• Global food prices have a range of effects, both positive and negative, on agricultural markets, food prices, and food security in the developing world. Having access to reliable food price information is critical for policymakers, food policy experts, and researchers to be able to respond quickly to dynamic developments in the global food system.

  • Feeding a growing world population, likely to reach 9 billion by 2050, poses an unprecedented challenge to human ingenuity. How to satisfy the demand for food by the some 8 billion people who will live in the developing world is a particularly pressing food security question. Even in the best of circumstances, sustainably satisfying the increased demand for crops and livestock by these people will be an enormous challenge. The negative consequences of climate change on food production make meeting these food requirements even more daunting.

  • Strategic grain reserves—also called emergency food reserves or food security reserves—have received considerable attention following the global food crisis of 2007–08. Various models for holding reserves have been discussed at such high-level forums as the G-8 Summit and have been studied by the New Economic Partnership for African Development (NEPAD) and other regional economic organizations. By early 2009, countries that already had such programs scaled up their existing reserves, while countries that had dismantled such policies began a discussion about re-instituting them.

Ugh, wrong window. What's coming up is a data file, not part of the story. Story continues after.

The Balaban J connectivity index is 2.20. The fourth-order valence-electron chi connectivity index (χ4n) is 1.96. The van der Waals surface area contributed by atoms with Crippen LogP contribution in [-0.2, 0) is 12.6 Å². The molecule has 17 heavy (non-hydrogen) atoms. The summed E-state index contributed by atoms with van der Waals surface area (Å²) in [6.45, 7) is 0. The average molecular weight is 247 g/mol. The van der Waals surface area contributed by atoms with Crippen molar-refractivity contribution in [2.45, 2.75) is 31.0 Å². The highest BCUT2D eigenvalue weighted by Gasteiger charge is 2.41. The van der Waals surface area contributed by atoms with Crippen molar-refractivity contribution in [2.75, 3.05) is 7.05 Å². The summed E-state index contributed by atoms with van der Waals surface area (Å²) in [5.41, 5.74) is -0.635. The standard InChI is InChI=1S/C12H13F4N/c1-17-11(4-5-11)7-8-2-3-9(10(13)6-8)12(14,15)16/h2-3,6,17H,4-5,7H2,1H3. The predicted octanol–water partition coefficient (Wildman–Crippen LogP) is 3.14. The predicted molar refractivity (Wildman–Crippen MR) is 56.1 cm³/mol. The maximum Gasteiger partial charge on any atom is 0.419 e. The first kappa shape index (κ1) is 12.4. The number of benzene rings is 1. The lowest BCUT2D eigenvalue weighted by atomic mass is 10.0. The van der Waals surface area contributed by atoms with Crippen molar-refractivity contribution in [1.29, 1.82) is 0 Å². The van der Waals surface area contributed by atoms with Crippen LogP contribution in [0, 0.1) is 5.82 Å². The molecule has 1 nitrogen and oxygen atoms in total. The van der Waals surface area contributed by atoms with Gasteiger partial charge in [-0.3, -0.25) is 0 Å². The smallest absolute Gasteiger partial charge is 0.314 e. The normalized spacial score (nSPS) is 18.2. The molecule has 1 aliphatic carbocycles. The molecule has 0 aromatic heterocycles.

• Nutrition has been gaining momentum as an important issue in high-level global development debates. Dr. David Nabarro of the UN High Level Task Force on the Food Security Crisis recently shared his views on how human nutrition is being prioritized, addressed, resourced, and assessed by different groups of stakeholders at global, regional, and national levels. At the 20th Annual Martin J. Forman Memorial Lecture, held on November 4 at the International Food Policy Research Institute in Washington DC, Dr.

  • Apparent similarities between today’s rising wheat prices and the food-price crisis of 2007-2008 are just that: apparent, not real. Suggestions to the contrary serve to drive up prices and hurt poor people, who spend much or most of their incomes on food. They need neither jittery markets nor ad hoc protectionism, which has exacerbated past food crises.

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